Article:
• Feminist writer debates Jim Norton: calls comedy clubs ‘dark basements full of angry men,’ makes rape joke (Video)

    Last night’s debate between comedian Jim Norton and Jezebel writer Lindy West on Totally Biased with W. Kamau Bell was moving swimmingly until the latter characterized comedy clubs as “dark basements full of angry men.” It was in response to Bell’s question, “Are comedy clubs inherently hostile environments for women?” to which a reasonable feminist would have immediately exclaimed “no” followed by an explanation of how a comedy club – or any place – could become a hostile environment depending on the makeup of a specific group of people and how singling out comedy clubs as Anti-Women Headquarters is absurd.

    “On a fundamental level, it’s not an awesome place to be,” West continued about comedy clubs. “And then there’s a dude on the stage saying, ‘Hey wouldn’t it be hilarious if everyone raped that girl. And everyone laughs.’”

    I’m sure West has seen her share of live comedy shows. I bet I’ve seen a few more than her, having covered nothing but comedians for the last eight years. I’ve never seen anything remotely like what she described. I get it. She was referring to that one time Daniel Tosh was heckled for telling a rape joke and then delivered a moronic comeback, wherein he imagined multiple guys raping the heckler. Like I said, moronic.

    However, disseminating a generalization about comedy just as moronic does not move the conversation forward. Also, constantly shrugging your shoulders throughout the debate and calling one of Bell’s questions “dumb” (which West does only two minutes into a 16-minute segment) similarly doesn’t do a lot for the cause. But at the 5:05 mark of the uncut interview below (video is queued), something even more damning occurs.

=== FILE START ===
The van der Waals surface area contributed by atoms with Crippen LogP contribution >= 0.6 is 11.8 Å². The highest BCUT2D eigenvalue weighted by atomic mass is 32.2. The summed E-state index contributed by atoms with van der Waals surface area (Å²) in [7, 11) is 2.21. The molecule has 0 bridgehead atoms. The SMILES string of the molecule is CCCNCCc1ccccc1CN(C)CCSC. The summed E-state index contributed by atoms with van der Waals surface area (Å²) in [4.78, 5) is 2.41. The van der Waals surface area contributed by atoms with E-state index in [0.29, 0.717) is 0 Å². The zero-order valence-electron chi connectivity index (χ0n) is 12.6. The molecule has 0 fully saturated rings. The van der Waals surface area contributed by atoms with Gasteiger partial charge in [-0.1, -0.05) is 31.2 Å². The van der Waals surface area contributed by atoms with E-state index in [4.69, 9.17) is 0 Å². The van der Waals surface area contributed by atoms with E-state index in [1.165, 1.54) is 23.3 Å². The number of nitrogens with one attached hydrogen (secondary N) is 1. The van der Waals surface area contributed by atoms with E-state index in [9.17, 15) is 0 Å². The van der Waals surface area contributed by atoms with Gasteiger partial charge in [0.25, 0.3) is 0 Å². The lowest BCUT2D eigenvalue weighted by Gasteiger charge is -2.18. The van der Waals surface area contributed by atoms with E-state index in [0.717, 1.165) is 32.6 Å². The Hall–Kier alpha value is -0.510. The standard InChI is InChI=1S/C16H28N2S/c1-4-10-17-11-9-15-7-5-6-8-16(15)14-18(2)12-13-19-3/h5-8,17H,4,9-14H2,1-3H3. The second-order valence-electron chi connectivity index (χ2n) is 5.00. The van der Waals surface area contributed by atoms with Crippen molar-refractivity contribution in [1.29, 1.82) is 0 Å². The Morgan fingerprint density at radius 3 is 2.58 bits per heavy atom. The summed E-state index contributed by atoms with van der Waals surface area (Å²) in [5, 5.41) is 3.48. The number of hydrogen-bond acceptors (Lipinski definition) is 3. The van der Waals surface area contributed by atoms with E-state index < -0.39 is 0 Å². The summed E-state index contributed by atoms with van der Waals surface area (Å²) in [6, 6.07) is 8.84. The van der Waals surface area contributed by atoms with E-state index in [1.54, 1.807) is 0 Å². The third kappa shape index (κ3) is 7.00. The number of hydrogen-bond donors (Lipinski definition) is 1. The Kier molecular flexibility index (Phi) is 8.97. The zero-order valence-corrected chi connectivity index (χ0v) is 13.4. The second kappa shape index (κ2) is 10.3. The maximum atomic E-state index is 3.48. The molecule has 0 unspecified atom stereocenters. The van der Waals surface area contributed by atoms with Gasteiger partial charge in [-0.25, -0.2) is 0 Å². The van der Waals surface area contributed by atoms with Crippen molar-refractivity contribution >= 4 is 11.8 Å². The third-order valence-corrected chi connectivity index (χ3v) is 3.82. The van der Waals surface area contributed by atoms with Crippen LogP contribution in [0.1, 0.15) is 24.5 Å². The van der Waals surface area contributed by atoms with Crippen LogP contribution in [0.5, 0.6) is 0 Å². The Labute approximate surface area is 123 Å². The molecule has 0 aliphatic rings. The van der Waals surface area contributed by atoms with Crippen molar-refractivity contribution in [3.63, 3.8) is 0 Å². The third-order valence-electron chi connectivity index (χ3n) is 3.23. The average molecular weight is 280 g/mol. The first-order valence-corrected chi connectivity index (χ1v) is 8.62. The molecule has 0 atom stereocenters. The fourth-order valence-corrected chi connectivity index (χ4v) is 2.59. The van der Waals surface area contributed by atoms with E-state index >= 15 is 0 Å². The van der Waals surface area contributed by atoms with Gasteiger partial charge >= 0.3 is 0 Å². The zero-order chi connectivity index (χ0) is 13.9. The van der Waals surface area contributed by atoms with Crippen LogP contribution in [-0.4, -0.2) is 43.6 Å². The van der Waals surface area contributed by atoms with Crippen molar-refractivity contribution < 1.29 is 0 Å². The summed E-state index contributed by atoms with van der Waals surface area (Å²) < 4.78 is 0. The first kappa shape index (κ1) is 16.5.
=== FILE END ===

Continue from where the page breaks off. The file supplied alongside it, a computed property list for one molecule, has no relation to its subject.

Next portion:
West makes a rape joke.


    As West continues to reference the Tosh incident, she explains that his comeback was inappropriate, in part, because sometimes “everyone” does rape that girl. “I don’t mean that the people in the club then rally and say ‘Oh, I’m not doing anything’ (looks at an imagined watch on her wrist)…”

    She gets laughs. Lindy nailed it.

    “It’s actually really trivializing to say that mocking and exploiting a rape victim’s trauma to her face – because there will be women in that audience and probably men who have been sexually assaulted – is the same as making fun of a thing,” she says.

    But didn’t she do just that? Is she excused from making a rape joke because the broader context of her appearance on Totally Biased was to defend would-be victims of rape? Does she get a rape-joke pass because she’s a woman? Did she not tell the joke from the perspective of the rapists (a point of contention for her when comedians do the same) during her quick quip?

    To be clear, the joke was not a natural extension of her argument; those words were superfluous. She inserted those words for one reason: to get a laugh. Surely she didn’t mean to trivialize rape, right? Rather, it seems that maybe she was trying to inject levity into an otherwise serious debate in order to maintain the audience’s attention and perhaps draw out the stigma of being a victim of sexual violence.

    In the end, her joke might have been the most valuable part of her appearance— because her flip attitude and broad generalizations about comedy certainly didn’t help.

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    Dylan P. Gadino

    Dylan is the founder and editor emeritus of Laughspin.

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